Thomas Wictor

High-resolution Islamic State hoax

High-resolution Islamic State hoax

Two days ago I wrote a post titled “The Islamic State Debunks Itself,” in reference to the terrorists’ film A Message to Jordan. Well, someone has sent me a link to a high-resolution version of the movie. If this doesn’t convince you that Healing the Believers’ Chests is a hoax, nothing will. Royal Jordanian Air Force pilot Lieutenant Moath Youssef al-Kasasbeh was murdered, but his death was not caused by fire. The flames were very poor-quality computer-generated imagery (CGI).

Rather than repeat myself, I’ll point out various new flaws at random.

In A Message to Jordan (left), Lieutenant Kasasbeh dies holding the sixth cage bar from the right; in Healing the Believers’ Chests, he’s holding the seventh bar. His hand is marked with blue arrows.


That continuity error alone proves that multiple takes were filmed, and that the burning is a hoax.

They had lots of problems with the CGI flames. These screen grabs depict the same moment. A Message to Jordan is on the left, Healing the Believers’ Chests on the right.


The flames are utterly different, which proves that they’re CGI.

After that glitch, they synched up the flames again and added a CGI blister (green arrows) that instantly sprang into existence on the back of Lieutenant al-Kasasbeh’s hand.


Though he has a massive blister, his hair is completely intact.

They tore his right trouser leg, exposing his thigh (green arrow).


His skin is totally uninjured, and look at how obvious the animation of the flames is. That’s a cheap, shoddy, amateurish attempt at creating fire.

More rotten animation. The “flames” on Lieutenant al-Kasasbeh’s body are just squiggles.


Do any of the flames in this screen grab look real?


They used CGI to laboriously paint his skin black, but for a fraction of a second, his uninjured neck and head are visible (green arrow).


This orange flare (green arrow) indicates that at least part of the scene was filmed in front of a green screen.


The same issue alerted filmmakers that the Islamic State movie A Message Signed with Blood to the Nation of the Cross is fake. The giant terrorists and their victims are leaving ghostly afterimages and flares of color.


Those anomalies are evidence of superimposition.

Just a reminder: Healing the Believers’ Chests shows a short steel rod at the corner of the cage (red arrow).


It’s absent in A Message to Jordan.


That continuity error is more incontrovertible proof that the videos are fake.

Here are three examples of terrible fire effects.


The little flaming dots on the ground (red arrow) appear to be hand drawn, while there’s a hard delineation between the fire in the cage and on Lieutenant al-Kasasbeh’s body (green arrow). And at the top of the screen grab, we see the return of the flames that look like spaghetti with tomato sauce.

Now, the final evidence that both Healing the Believers’ Chests and A Message to Jordan are hoaxes. Until 2:05 in A Message to Jordan, the flames obscure the bars marked with a green arrow.


After 2:05, the flames avoid those bars (green arrow) and go behind the other bars on that side of the cage (red arrow). Impossible.








Not only are the flames CGI, it appears that the side of the cage was superimposed as well. It could be that the cage had only three sides and a top.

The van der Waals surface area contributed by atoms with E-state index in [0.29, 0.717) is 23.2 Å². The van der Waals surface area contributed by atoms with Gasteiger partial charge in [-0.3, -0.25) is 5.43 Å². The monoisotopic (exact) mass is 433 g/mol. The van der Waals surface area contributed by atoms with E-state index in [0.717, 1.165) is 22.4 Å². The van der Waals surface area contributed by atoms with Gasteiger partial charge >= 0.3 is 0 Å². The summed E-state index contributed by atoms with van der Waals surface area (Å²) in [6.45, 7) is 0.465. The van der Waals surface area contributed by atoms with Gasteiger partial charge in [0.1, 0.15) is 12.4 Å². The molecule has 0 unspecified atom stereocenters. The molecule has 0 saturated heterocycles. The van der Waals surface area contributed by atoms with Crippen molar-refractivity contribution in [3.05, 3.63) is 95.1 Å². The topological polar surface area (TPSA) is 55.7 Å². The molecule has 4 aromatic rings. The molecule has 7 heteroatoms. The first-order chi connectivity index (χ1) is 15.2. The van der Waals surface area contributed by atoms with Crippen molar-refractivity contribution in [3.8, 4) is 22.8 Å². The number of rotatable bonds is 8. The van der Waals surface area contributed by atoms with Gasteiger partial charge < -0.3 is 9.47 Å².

The Islamic State is making quite a reputation for itself—a reputation as fakers.

It looks terrible - vandals of the Islamic State attacking ancient Assyrian statues with sledge-hammers.


Nineveh, on the site of modern day Mosul, was the capital of the Assyrian empire that lasted nineteen centuries from 2500 to 605 BC.

But, according to archaeologists, most if not all the statues in the Mosul museum are replicas not originals. The reason they crumble so easily is that they’re made of plaster.

“You can see iron bars inside,” pointed out Mark Altaweel of the Institute of Archaeology at University College, London, as we watched the video together. “The originals don’t have iron bars.”

According to Eleanor Robson, chair of the British Institute for the Study of Iraq, the majority of original statues have been taken to the Baghdad Museum for safe-keeping.

I’ll tell you what’s real.

As I was almost finished writing this post, I heard the unmistakable sound of someone walking in the gravel driveway outside my window. I called my brother Tim and asked if he’d just been outside. No, he’d been inside all day.

So I took Brother Cat off my lap, and Tim and I put our plan into action. I won’t tell you what it is, except that it involves firearms. For both of us.

After we got into our positions, I saw a male figure dressed all in black, moving stealthily through my back yard. From my hiding place, I aimed my .357 magnum revolver at him and waited. Tim waited in his hiding place, aiming his AR-15 rifle. The black-clad figure bent down—and picked up a basketball from the bushes. He tossed it over my fence and climbed the locked gate to get out.

He was one of the Emo kids from across the alley. After he threw his ball into my yard, he went all the way around the block and down Tim’s driveway. He probably didn’t want to go over the fence until he knew what was on the other side, so he came onto my property from the front.

I wasn’t afraid at all. Tim said he wasn’t either. The Emo kid didn’t even come close to getting shot, because Tim and I are responsible gun owners. We didn’t have our fingers on the triggers. Since guns are incredibly dangerous, we treat them with the care required. But note that we didn’t say anything to the person. We don’t give trespassers any warning. That’s due to the nature of those who send us messages. We’ll wait to see who the trespassers are, and then we’ll make our decision. Silently.

It was nice to learn that our plan works and that we remain calm when men in black come into our yards at night.

Keep that in mind.


This article viewed 4937 times.